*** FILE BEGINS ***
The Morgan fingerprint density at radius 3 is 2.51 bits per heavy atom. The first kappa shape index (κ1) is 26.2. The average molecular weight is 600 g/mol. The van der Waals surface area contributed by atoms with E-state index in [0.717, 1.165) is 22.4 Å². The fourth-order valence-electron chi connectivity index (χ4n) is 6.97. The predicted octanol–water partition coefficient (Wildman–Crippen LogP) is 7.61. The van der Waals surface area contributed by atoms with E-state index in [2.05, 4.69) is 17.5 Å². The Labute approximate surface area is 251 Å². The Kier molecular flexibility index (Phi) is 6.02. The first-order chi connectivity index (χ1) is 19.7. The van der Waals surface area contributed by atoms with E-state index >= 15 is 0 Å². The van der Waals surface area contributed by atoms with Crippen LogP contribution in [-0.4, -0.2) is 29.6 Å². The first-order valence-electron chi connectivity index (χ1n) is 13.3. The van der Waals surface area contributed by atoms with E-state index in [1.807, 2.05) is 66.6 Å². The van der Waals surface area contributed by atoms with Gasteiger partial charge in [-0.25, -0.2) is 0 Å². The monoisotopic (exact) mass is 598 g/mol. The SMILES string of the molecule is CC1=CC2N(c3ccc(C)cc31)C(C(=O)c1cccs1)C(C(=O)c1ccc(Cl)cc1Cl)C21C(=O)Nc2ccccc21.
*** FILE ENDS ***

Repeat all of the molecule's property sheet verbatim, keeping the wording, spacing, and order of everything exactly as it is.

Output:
The Morgan fingerprint density at radius 3 is 2.51 bits per heavy atom. The first kappa shape index (κ1) is 26.2. The average molecular weight is 600 g/mol. The van der Waals surface area contributed by atoms with E-state index in [0.717, 1.165) is 22.4 Å². The fourth-order valence-electron chi connectivity index (χ4n) is 6.97. The predicted octanol–water partition coefficient (Wildman–Crippen LogP) is 7.61. The van der Waals surface area contributed by atoms with E-state index in [2.05, 4.69) is 17.5 Å². The Labute approximate surface area is 251 Å². The Kier molecular flexibility index (Phi) is 6.02. The first-order chi connectivity index (χ1) is 19.7. The van der Waals surface area contributed by atoms with E-state index >= 15 is 0 Å². The van der Waals surface area contributed by atoms with Crippen LogP contribution in [-0.4, -0.2) is 29.6 Å². The first-order valence-electron chi connectivity index (χ1n) is 13.3. The van der Waals surface area contributed by atoms with E-state index in [1.807, 2.05) is 66.6 Å². The van der Waals surface area contributed by atoms with Gasteiger partial charge in [-0.25, -0.2) is 0 Å². The monoisotopic (exact) mass is 598 g/mol. The SMILES string of the molecule is CC1=CC2N(c3ccc(C)cc31)C(C(=O)c1cccs1)C(C(=O)c1ccc(Cl)cc1Cl)C21C(=O)Nc2ccccc21.